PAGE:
Sacramento County has settled a federal lawsuit over panhandling restrictions, clearing the way for enforcement of an ordinance banning solicitation in medians, near ATMs and other locations.
The settlement was formalized Wednesday when attorneys representing the county and the Sacramento Homeless Organizing Committee filed a motion in U.S. District Court asking for the case to be dismissed, said attorney Mark Merin, representing the committee.
The plaintiffs agreed to settle because the county amended its panhandling ordinance to allow for charity solicitation not long after the lawsuit was filed, Merin said. The committee sought to protect solicitation.
The committee is an advocacy group that publishes a bimonthly newspaper, which homeless people distribute in exchange for donations.
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Sacramento County agreed to pay $15,000 to the American Civil Liberties Union, which also represented the plaintiffs, and $5,000 to a member of the committee.
“Now we can move forward and enforce the ordinance,” said Supervisor Roberta MacGlashan, who proposed the panhandling ordinance in May. “There’s not a community where you can’t see it.”
The Board of Supervisors amended an existing ordinance by restricting aggressive panhandling in areas of unincorporated Sacramento County where people feel vulnerable to coercion. The ordinance was passed in response to complaints from residents and business associations in Arden Arcade, Fair Oaks and south Sacramento, among other places.
County officials aren’t sure when enforcement will begin. The ordinance calls for a 30-day education period for the public, and the legal settlement included a requirement that the Sheriff’s Department and any other county officials enforcing the law receive instruction about the new restrictions.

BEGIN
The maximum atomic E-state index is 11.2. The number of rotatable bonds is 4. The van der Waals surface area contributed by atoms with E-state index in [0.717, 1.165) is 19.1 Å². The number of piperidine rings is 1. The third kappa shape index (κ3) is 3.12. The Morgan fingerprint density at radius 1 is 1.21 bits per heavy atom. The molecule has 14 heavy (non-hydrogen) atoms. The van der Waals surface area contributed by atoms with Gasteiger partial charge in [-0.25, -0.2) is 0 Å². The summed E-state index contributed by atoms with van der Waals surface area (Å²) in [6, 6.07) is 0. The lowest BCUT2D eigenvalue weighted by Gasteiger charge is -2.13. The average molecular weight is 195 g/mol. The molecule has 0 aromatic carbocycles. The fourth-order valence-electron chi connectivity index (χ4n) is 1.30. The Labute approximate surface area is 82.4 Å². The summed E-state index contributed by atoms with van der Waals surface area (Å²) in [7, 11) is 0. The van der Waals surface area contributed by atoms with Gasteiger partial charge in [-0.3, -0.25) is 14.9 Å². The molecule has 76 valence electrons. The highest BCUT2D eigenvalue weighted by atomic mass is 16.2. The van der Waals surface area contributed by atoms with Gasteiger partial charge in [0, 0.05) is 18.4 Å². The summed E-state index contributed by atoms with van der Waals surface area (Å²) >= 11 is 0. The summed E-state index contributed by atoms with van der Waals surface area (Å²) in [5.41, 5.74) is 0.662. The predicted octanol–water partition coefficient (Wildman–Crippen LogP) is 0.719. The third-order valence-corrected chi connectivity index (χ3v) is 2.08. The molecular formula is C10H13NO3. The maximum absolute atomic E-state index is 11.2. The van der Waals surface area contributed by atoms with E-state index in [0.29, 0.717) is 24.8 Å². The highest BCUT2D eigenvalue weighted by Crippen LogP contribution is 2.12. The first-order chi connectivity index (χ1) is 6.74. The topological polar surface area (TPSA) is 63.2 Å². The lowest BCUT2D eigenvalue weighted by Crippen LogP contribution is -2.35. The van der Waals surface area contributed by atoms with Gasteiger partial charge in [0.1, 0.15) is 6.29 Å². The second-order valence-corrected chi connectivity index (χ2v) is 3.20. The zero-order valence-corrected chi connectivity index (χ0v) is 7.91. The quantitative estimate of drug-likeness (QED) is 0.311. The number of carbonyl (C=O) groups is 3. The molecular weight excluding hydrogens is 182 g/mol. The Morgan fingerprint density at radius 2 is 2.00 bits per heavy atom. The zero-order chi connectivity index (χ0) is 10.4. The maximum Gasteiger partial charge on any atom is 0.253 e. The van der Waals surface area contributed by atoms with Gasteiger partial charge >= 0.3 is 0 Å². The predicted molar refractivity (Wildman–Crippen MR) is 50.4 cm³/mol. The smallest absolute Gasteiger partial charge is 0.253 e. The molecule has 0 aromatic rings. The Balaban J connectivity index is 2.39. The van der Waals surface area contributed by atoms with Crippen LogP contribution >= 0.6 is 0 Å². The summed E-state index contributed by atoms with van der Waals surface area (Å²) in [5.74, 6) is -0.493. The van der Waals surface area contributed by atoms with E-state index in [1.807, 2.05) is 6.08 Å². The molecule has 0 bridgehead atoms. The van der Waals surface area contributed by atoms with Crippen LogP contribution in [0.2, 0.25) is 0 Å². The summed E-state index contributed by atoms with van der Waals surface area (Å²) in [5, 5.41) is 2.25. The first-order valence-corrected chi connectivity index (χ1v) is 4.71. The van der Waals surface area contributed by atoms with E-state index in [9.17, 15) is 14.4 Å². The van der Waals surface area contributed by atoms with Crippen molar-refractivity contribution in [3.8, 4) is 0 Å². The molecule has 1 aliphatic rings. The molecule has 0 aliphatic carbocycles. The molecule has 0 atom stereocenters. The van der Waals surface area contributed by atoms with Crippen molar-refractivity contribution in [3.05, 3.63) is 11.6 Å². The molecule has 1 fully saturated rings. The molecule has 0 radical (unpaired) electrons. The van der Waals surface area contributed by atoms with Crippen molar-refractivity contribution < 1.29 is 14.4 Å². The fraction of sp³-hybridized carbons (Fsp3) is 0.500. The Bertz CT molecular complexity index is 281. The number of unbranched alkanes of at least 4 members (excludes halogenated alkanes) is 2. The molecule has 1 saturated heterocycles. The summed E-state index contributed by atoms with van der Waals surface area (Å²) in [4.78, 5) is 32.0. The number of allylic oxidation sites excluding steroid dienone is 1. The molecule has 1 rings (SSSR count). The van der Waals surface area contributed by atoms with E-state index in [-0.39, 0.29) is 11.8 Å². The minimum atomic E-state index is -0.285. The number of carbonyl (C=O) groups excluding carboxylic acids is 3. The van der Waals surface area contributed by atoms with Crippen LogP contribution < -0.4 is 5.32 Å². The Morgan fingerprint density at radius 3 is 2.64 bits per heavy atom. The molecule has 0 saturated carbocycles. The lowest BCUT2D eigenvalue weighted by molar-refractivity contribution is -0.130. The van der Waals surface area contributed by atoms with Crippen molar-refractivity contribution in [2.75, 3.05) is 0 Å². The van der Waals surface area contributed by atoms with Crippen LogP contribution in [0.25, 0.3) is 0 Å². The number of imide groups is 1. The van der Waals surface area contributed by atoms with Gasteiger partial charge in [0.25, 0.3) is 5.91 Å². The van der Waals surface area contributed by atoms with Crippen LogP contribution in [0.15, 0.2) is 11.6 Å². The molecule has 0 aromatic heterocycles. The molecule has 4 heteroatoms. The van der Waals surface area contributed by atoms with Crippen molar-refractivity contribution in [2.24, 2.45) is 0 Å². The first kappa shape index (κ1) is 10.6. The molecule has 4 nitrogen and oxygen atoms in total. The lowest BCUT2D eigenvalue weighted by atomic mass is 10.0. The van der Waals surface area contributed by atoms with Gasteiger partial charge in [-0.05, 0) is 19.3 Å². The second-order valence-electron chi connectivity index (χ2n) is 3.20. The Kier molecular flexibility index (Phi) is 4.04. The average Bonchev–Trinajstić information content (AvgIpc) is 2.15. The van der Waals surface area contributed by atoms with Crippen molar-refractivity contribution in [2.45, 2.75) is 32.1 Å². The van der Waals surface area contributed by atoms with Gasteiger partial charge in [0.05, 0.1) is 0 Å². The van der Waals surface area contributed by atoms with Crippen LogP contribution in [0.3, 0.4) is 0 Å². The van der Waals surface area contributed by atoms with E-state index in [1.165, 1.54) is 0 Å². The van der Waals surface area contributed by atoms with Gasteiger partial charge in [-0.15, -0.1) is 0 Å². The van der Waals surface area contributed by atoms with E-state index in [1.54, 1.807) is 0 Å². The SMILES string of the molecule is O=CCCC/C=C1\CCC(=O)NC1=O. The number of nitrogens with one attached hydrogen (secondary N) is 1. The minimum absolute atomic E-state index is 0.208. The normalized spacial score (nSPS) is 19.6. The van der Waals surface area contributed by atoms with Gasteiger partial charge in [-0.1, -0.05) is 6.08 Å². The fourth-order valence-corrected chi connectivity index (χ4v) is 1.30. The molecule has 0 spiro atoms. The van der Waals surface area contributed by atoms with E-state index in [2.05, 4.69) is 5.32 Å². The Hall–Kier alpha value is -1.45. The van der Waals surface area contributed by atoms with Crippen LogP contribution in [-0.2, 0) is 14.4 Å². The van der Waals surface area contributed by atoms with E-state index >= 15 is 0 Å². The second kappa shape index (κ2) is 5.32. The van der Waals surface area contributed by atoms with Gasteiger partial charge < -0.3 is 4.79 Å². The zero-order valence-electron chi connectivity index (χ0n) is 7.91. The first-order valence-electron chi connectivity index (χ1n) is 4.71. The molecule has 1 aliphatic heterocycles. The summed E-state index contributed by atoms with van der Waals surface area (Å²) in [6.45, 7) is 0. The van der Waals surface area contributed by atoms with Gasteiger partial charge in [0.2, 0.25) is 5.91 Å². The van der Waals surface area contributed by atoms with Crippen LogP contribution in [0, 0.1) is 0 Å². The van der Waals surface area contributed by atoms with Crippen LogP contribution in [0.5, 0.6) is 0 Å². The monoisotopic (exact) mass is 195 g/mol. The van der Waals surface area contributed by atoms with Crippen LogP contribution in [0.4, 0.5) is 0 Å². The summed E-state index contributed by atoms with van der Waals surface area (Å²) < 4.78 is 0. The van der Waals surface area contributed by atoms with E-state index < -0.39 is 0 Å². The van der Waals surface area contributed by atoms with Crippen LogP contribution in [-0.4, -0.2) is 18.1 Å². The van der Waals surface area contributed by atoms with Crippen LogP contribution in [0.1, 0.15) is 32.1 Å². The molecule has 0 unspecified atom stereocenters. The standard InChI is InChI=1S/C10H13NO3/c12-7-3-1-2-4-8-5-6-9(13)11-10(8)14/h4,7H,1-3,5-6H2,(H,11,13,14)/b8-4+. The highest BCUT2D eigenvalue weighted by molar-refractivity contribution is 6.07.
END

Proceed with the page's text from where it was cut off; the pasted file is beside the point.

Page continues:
Merin wrote a summary of the law that will be used for the instruction. It includes the places where panhandling is banned, including gas stations, and specifies that offenders should be cited with an infraction.
Undersheriff Jamie Lewis said enforcement will begin in “early spring” but said he could not be more specific. He said he wants to make sure deputies and the public are properly educated about the law.
He also said he needed to “manage expectations” about how much enforcement the Sheriff’s Department can provide. The department does not have the resources to direct deputies to actively seek out violators and instead will respond to complaints about aggressive panhandling, he said.
While there has been some discussion about having code enforcement officers enforce the ordinance, Lewis said the Sheriff’s Department will need to handle the bulk of the work. Homeless panhandlers can have substance-abuse or mental-health issues that can lead to potentially dangerous conflicts, he said.
Plaintiffs’ attorney Merin said he had mixed feelings about the settlement. He said he’s pleased that the lawsuit forced the county to remove an unconstitutional restriction related to charity solicitation, but he remains dissatisified with the ordinance because he believes it attempts to cover up a problem created by economic hardship.
“This is clearly a social problem that can’t be dealt with through prohibitions,” he said. “It needs to be handled through social programs.”
Merin said panhandling is a constitutional right and that the committee will make sure it is protected as the county begins enforcement.
Call The Bee’s Brad Branan, (916) 321-1065. Follow him on Twitter @BradB_at_SacBee.